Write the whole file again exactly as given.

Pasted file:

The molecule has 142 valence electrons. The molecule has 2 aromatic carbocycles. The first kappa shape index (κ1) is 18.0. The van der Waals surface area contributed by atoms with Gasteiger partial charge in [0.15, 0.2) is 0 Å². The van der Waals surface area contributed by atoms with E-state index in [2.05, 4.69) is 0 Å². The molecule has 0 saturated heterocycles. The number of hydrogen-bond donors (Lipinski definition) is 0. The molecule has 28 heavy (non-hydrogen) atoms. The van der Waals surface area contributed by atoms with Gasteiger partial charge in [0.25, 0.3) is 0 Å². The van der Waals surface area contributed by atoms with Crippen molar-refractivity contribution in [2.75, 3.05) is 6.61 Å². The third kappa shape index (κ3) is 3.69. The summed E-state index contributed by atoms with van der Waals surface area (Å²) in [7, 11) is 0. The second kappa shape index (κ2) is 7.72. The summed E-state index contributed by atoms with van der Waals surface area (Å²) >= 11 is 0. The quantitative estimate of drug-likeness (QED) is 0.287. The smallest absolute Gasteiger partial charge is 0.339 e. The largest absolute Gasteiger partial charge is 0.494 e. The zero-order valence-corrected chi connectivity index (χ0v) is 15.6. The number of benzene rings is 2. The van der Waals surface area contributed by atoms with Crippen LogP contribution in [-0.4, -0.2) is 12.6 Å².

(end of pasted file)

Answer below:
The molecule has 142 valence electrons. The molecule has 2 aromatic carbocycles. The first kappa shape index (κ1) is 18.0. The van der Waals surface area contributed by atoms with Gasteiger partial charge in [0.15, 0.2) is 0 Å². The van der Waals surface area contributed by atoms with E-state index in [2.05, 4.69) is 0 Å². The molecule has 0 saturated heterocycles. The number of hydrogen-bond donors (Lipinski definition) is 0. The molecule has 28 heavy (non-hydrogen) atoms. The van der Waals surface area contributed by atoms with Gasteiger partial charge in [0.25, 0.3) is 0 Å². The van der Waals surface area contributed by atoms with Crippen molar-refractivity contribution in [2.75, 3.05) is 6.61 Å². The third kappa shape index (κ3) is 3.69. The summed E-state index contributed by atoms with van der Waals surface area (Å²) in [7, 11) is 0. The second kappa shape index (κ2) is 7.72. The summed E-state index contributed by atoms with van der Waals surface area (Å²) >= 11 is 0. The quantitative estimate of drug-likeness (QED) is 0.287. The smallest absolute Gasteiger partial charge is 0.339 e. The largest absolute Gasteiger partial charge is 0.494 e. The zero-order valence-corrected chi connectivity index (χ0v) is 15.6. The number of benzene rings is 2. The van der Waals surface area contributed by atoms with Crippen LogP contribution in [-0.4, -0.2) is 12.6 Å².